Culture & Art

Lessons from Dresden

Before the incessant succession of the unfortunate circumstances established in the 20th century, Dresden already had an extensively troubled history, serving as the home of the Kings of Saxony. Inevitably questions come to mind: is it still possible to sense relics of the history before the war in the Saxon capital? When nothing in its central area is remotely authentic? Surprisingly, yes.

The remarkable effort put into the city’s reconstruction leaves no space for a visitor’s imagination. Every detail, every sculpture, every tile seems to have been carefully picked out in order to excuse tourists from an uninteresting visit. Today, the buildings that compose Dresden’s spectacular silhouette display, highlighting the dramatic landscape, in such a way that from the first glance the visitor is left jaw dropped. From the top of the Kreuzkirche, it is impossible to miss the Frauenkirche a few hundred meters away, standing splendid as if never having been destroyed. The Kreuzkirche itself was completely lost during the war but the outside still hold to its old appearance, reminding the world it is possible to renovate without losing essence.

That being said, it is necessary to mention that, contrary to what it appears, the Elbe River is not the only part of Dresden that has prevailed after the war. If a visitor looks carefully, it is possible to find some very interesting spots unaffected by the bombings. A fine instance worth mentioning is the Fürstenzug, a large wall in the Augustusstrasse. In normal circumstances this would bring no more touristic attention than usual; except this wall was carefully painted and decorated in porcelain during the 19th century. The figures portrayed on the wall are the rulers of Saxony, all lined up in their glory. When it comes to porcelain art, there is certainly no match for Dresden. Today the Zwinger Palace is home to the most impressive porcelain collection in the world, with over twenty thousand pieces that include vases, plates, utensils and sculptures, make the museum one of the city’s main attractions.

Ancient monuments are not the sole attraction when it comes to the richness of the Saxon capital; traditional habits are also a form of cultural and historical preservation. In the days anticipating Christmas, guests can appreciate the astonishing Christmas Market in the city centre, with its immodest decorations and fairs. It is one of the countries oldest, dating from 15th century Germany. There, they can drink Glühwein and truly enjoy the spirit of Christmas, taking advantage of the exclusive offers of the Dresdener hosting – a city which has led a life comparable to that of the Christian savior, based on the grounds of resurrection.

But Dresden is not only made of antiquities and appearances. Like the rest of the country, it has been affected by recent history. The Prager Strasse, one of its main streets, invites people to walk past dozens of buildings with their typical Eastern architecture of the Cold War. Like many other streets around Eastern Europe, this one wasn’t rebuild to fit the standards of previous centuries; it very much has a touch of the GDR history within the surroundings. Of course, this impression is partially erased by the presence of a few modern buildings and, naturally, several stores in a nod to capitalism, Underneath the architecture and the stains of the Cold War East remain visible.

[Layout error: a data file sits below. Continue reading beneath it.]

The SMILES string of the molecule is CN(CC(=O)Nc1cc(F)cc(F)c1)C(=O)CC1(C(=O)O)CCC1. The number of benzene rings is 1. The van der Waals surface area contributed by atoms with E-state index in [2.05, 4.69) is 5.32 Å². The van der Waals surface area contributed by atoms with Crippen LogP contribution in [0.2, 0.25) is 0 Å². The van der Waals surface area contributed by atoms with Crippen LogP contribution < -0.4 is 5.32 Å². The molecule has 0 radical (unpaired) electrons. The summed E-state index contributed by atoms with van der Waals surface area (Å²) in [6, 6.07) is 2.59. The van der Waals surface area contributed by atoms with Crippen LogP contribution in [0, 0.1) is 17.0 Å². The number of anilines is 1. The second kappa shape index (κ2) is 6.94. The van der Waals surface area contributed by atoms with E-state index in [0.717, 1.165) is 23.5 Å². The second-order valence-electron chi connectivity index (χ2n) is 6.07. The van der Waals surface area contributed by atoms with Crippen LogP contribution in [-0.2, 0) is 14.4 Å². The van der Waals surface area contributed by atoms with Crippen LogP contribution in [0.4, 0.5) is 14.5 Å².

Overall, the person who sets their feet in Dresden should be able to obtain some valuable lessons after just a short visit. First, that just because something has been destroyed, doesn’t mean it can’t be rebuilt; even if all the evidence says otherwise. Second, it provides an open exhibition to display the outcomes of hard work: with research, dedication and patience what is lost can return. Not exactly as it may have been, but renewed, without all the marks of time that damage both buildings and people. Third, that some things aren’t worth rebuilding; it is best to start fresh in order to fulfill the expectations of modern society. All this information can be obtained without a single word being spoken or gesture being made. It is all in the landscape, in the constructions and places that compose the wholeness of a city that has lived, died and reemerged from its darkest days.

About The Author

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Susana Boatto

Susana Boatto has acquired a degree in Portuguese and German studies in her homecountry of Brazil. She has worked in linguistic fields, namely publishing and translation, and aspires to get a Master's degree in Cultural Studies in Germany - where she currently lives. Amongst her interests are history, languages and diversity, and she is a firm advocate for human rights.

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